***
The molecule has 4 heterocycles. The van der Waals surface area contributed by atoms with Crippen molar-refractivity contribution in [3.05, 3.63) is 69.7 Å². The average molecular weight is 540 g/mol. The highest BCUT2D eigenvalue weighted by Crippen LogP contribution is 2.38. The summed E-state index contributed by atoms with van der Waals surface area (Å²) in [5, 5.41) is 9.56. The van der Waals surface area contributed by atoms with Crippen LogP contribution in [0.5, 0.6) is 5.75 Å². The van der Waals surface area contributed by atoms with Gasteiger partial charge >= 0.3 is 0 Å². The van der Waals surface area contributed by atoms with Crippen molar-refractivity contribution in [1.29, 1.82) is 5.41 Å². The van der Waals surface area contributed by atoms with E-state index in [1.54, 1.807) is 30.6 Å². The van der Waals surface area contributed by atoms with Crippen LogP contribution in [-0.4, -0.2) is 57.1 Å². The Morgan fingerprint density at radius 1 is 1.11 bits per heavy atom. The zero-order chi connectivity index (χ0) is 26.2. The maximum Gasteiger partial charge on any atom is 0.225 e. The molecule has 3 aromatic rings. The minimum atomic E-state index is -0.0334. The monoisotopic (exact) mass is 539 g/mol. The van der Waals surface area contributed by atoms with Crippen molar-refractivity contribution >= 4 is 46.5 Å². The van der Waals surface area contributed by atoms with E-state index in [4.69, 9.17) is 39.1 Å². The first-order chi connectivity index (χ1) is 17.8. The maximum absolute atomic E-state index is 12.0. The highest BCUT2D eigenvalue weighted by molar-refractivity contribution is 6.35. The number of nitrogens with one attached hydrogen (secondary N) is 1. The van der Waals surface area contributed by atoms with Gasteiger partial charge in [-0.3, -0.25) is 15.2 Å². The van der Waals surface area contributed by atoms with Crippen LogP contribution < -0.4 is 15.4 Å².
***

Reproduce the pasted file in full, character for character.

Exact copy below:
The molecule has 4 heterocycles. The van der Waals surface area contributed by atoms with Crippen molar-refractivity contribution in [3.05, 3.63) is 69.7 Å². The average molecular weight is 540 g/mol. The highest BCUT2D eigenvalue weighted by Crippen LogP contribution is 2.38. The summed E-state index contributed by atoms with van der Waals surface area (Å²) in [5, 5.41) is 9.56. The van der Waals surface area contributed by atoms with Crippen LogP contribution in [0.5, 0.6) is 5.75 Å². The van der Waals surface area contributed by atoms with Gasteiger partial charge >= 0.3 is 0 Å². The van der Waals surface area contributed by atoms with Crippen molar-refractivity contribution in [1.29, 1.82) is 5.41 Å². The van der Waals surface area contributed by atoms with E-state index in [1.54, 1.807) is 30.6 Å². The van der Waals surface area contributed by atoms with Crippen LogP contribution in [-0.4, -0.2) is 57.1 Å². The Morgan fingerprint density at radius 1 is 1.11 bits per heavy atom. The zero-order chi connectivity index (χ0) is 26.2. The maximum Gasteiger partial charge on any atom is 0.225 e. The molecule has 3 aromatic rings. The minimum atomic E-state index is -0.0334. The monoisotopic (exact) mass is 539 g/mol. The van der Waals surface area contributed by atoms with Crippen molar-refractivity contribution >= 4 is 46.5 Å². The van der Waals surface area contributed by atoms with E-state index in [4.69, 9.17) is 39.1 Å². The first-order chi connectivity index (χ1) is 17.8. The maximum absolute atomic E-state index is 12.0. The highest BCUT2D eigenvalue weighted by molar-refractivity contribution is 6.35. The number of nitrogens with one attached hydrogen (secondary N) is 1. The van der Waals surface area contributed by atoms with Gasteiger partial charge in [-0.3, -0.25) is 15.2 Å². The van der Waals surface area contributed by atoms with Crippen LogP contribution < -0.4 is 15.4 Å².